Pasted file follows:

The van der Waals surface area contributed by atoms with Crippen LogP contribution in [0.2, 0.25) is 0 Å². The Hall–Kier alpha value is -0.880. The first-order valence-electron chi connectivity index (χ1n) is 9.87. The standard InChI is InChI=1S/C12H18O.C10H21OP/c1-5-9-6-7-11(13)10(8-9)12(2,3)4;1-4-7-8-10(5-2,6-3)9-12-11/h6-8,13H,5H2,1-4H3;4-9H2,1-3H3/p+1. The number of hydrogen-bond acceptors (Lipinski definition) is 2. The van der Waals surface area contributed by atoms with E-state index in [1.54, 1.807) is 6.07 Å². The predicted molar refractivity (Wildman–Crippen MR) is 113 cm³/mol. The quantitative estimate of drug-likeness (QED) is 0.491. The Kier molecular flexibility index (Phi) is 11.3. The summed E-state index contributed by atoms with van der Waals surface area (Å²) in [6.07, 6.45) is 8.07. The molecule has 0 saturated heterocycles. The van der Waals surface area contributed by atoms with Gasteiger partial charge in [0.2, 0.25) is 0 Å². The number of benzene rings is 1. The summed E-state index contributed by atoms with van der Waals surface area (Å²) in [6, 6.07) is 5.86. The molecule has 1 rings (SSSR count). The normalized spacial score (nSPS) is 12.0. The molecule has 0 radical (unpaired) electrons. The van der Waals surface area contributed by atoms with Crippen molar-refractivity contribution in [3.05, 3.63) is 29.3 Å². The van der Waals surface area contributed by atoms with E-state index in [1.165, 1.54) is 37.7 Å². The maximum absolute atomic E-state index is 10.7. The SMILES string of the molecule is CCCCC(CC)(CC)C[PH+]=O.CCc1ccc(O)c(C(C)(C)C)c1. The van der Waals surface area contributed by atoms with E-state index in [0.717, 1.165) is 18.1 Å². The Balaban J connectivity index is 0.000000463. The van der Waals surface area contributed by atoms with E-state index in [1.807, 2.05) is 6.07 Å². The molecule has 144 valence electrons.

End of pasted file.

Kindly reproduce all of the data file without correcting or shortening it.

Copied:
The van der Waals surface area contributed by atoms with Crippen LogP contribution in [0.2, 0.25) is 0 Å². The Hall–Kier alpha value is -0.880. The first-order valence-electron chi connectivity index (χ1n) is 9.87. The standard InChI is InChI=1S/C12H18O.C10H21OP/c1-5-9-6-7-11(13)10(8-9)12(2,3)4;1-4-7-8-10(5-2,6-3)9-12-11/h6-8,13H,5H2,1-4H3;4-9H2,1-3H3/p+1. The number of hydrogen-bond acceptors (Lipinski definition) is 2. The van der Waals surface area contributed by atoms with E-state index in [1.54, 1.807) is 6.07 Å². The predicted molar refractivity (Wildman–Crippen MR) is 113 cm³/mol. The quantitative estimate of drug-likeness (QED) is 0.491. The Kier molecular flexibility index (Phi) is 11.3. The summed E-state index contributed by atoms with van der Waals surface area (Å²) in [6.07, 6.45) is 8.07. The molecule has 0 saturated heterocycles. The van der Waals surface area contributed by atoms with Gasteiger partial charge in [0.2, 0.25) is 0 Å². The number of benzene rings is 1. The summed E-state index contributed by atoms with van der Waals surface area (Å²) in [6, 6.07) is 5.86. The molecule has 1 rings (SSSR count). The normalized spacial score (nSPS) is 12.0. The molecule has 0 radical (unpaired) electrons. The van der Waals surface area contributed by atoms with Crippen molar-refractivity contribution in [3.05, 3.63) is 29.3 Å². The van der Waals surface area contributed by atoms with E-state index in [1.165, 1.54) is 37.7 Å². The maximum absolute atomic E-state index is 10.7. The SMILES string of the molecule is CCCCC(CC)(CC)C[PH+]=O.CCc1ccc(O)c(C(C)(C)C)c1. The van der Waals surface area contributed by atoms with E-state index in [0.717, 1.165) is 18.1 Å². The Balaban J connectivity index is 0.000000463. The van der Waals surface area contributed by atoms with E-state index in [1.807, 2.05) is 6.07 Å². The molecule has 144 valence electrons.